The Brownsberg Nature Park (BNP) in Suriname is home to eight monkey species: Saguinus midas, Saimiri sciureus, Cebus apella, Alouatta seniculus. Pithecia pithecia, Cebus olivaceus, Chiropotes satanas (sagulatus), and Ateles paniscus. Several studies have undertaken the task to better study the feeding and behavioral ecology of these species within the park. However, studies on the black spider monkey (Ateles paniscus) have been absent. As part of my thesis, I decided to conduct a baseline feeding and behavioral ecology study of this species during the period May 2008 – July 2008. In addition, I developed a field method for determining mercury levels (in parts per million = ppm) in fecal and urine samples of wild monkeys. Since the park is under enormous pressure from illegal gold mining activities, I decided to collect baseline data on potential exposure of wild monkeys to mercury in the environment. I also collected samples from monkeys at the zoo in Paramaribo and monkeys born in captivity at Hiram College in Ohio. I collected data on the frequency of feeding, resting, and traveling by black spider monkey subgroups every 10 minutes during all day follows. Feeding ecology data consisted of identifying fruits eaten by these subgroups. For the mercury analysis I used the OSUMEX LTD. home testing kit. Results from the behavioral data show the following frequencies of activities for the entire study period: 32% feeding, 43% resting, and 25% traveling. The feeding data further justifies spider monkeys as ripe fruit frugivores: 76% of food items consisted of ripe fruit, while 22% consisted of leaves, and 2% was comprised of flowers. The mercury testing results from the Brownsberg and zoo populations ranged between 0.025 ppm to 0.1 ppm (toxic level = 0.8 ppm). The Hiram College monkeys all displayed levels at 0.000 ppm. The results from the mercury analyses indicate that 1) wild monkeys in the vicinity of gold mining activities may not be under the same threat as humans, with regards to mercury exposure through food, and 2) that wild monkeys are still relative exposed to mercury in the environment whether it be natural or anthropogenic.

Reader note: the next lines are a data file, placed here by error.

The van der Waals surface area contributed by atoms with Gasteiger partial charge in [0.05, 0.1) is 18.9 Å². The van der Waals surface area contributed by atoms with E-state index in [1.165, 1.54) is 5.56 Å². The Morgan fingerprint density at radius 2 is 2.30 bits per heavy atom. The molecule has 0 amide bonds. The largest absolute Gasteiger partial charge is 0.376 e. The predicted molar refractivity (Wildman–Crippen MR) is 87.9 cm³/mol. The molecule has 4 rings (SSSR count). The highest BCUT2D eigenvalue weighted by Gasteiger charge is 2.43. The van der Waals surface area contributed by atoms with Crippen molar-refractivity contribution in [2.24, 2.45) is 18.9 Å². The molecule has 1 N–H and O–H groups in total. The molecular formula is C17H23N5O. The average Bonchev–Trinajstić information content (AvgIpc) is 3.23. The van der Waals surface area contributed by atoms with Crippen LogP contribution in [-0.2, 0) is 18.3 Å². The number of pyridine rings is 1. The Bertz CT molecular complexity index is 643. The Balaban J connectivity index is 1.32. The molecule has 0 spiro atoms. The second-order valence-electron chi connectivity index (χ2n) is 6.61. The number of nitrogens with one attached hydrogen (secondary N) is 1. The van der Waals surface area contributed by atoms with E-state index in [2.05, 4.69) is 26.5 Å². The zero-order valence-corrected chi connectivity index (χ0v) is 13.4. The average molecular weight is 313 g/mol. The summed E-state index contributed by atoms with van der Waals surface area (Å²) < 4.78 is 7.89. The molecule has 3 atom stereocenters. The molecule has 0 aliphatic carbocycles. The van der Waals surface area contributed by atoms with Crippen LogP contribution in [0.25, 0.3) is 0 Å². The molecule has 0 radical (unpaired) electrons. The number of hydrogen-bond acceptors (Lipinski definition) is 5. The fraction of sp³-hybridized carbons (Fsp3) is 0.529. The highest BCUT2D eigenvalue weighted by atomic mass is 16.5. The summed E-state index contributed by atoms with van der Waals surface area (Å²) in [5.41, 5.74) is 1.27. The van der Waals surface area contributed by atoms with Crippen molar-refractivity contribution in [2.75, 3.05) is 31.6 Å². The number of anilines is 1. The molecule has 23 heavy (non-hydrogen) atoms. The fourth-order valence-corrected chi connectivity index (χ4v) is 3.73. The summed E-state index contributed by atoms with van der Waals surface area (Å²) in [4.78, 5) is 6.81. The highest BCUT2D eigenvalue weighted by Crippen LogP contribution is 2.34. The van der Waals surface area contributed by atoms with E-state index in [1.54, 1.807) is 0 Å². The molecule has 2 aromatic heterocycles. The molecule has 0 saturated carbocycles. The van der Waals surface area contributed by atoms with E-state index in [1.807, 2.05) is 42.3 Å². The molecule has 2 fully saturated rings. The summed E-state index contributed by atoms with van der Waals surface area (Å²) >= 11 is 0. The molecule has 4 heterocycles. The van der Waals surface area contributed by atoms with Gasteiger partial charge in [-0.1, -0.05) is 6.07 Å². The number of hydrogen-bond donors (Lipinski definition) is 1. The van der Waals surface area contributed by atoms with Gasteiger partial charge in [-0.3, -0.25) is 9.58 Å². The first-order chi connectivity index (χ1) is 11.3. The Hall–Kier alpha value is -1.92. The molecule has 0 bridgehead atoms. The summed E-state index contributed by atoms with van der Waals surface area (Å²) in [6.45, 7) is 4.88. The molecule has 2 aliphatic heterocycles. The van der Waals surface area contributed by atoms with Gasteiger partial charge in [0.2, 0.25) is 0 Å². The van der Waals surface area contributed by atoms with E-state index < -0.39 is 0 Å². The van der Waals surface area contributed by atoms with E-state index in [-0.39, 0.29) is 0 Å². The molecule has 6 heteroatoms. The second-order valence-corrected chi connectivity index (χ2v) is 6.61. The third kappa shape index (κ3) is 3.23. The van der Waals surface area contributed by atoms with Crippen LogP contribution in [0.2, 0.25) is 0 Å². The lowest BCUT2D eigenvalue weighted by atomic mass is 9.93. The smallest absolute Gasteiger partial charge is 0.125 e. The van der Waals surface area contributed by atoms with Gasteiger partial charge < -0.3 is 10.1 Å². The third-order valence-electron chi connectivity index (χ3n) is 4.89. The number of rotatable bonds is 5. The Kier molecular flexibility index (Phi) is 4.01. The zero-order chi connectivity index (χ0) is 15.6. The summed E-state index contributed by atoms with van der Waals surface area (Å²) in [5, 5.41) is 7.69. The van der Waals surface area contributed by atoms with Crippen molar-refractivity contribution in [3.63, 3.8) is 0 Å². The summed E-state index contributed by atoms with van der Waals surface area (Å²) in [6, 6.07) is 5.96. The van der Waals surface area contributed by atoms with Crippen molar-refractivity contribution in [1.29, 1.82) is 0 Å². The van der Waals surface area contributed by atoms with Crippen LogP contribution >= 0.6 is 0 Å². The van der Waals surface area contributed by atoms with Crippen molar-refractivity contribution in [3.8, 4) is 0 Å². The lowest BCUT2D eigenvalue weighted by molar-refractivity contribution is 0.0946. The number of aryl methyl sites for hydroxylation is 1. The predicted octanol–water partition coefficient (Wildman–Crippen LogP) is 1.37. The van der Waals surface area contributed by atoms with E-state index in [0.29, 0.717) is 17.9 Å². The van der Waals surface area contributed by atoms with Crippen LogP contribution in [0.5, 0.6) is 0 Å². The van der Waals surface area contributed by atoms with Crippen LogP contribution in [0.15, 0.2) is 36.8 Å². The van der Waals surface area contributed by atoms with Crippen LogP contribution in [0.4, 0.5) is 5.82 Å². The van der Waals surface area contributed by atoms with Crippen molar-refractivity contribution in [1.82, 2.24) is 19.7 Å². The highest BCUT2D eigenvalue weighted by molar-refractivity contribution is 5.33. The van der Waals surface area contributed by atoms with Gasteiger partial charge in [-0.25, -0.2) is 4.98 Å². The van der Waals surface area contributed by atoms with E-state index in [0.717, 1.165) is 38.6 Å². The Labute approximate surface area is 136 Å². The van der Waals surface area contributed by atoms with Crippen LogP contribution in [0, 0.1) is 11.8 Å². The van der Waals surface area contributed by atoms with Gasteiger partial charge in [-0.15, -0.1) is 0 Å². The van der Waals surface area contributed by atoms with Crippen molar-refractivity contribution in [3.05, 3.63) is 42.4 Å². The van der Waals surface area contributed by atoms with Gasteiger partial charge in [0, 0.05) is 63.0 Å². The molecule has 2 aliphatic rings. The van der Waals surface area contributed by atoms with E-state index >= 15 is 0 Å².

|Advisor:||Norconk, Marilyn A.|
|Commitee:||Meindl, Richard, Vinyard, Christopher|
|School:||Kent State University|
|School Location:||United States -- Ohio|
|Source:||MAI 52/06M(E), Masters Abstracts International|
|Subjects:||Wildlife Management, Toxicology, Surgery, Conservation, Zoology, Environmental science, Plant biology|
|Keywords:||Ateles paniscus, Behavioral ecology, Black spider monkey, Brownsberg, Feeding ecology, Methylmercury, Small scale gold mining, Suriname|
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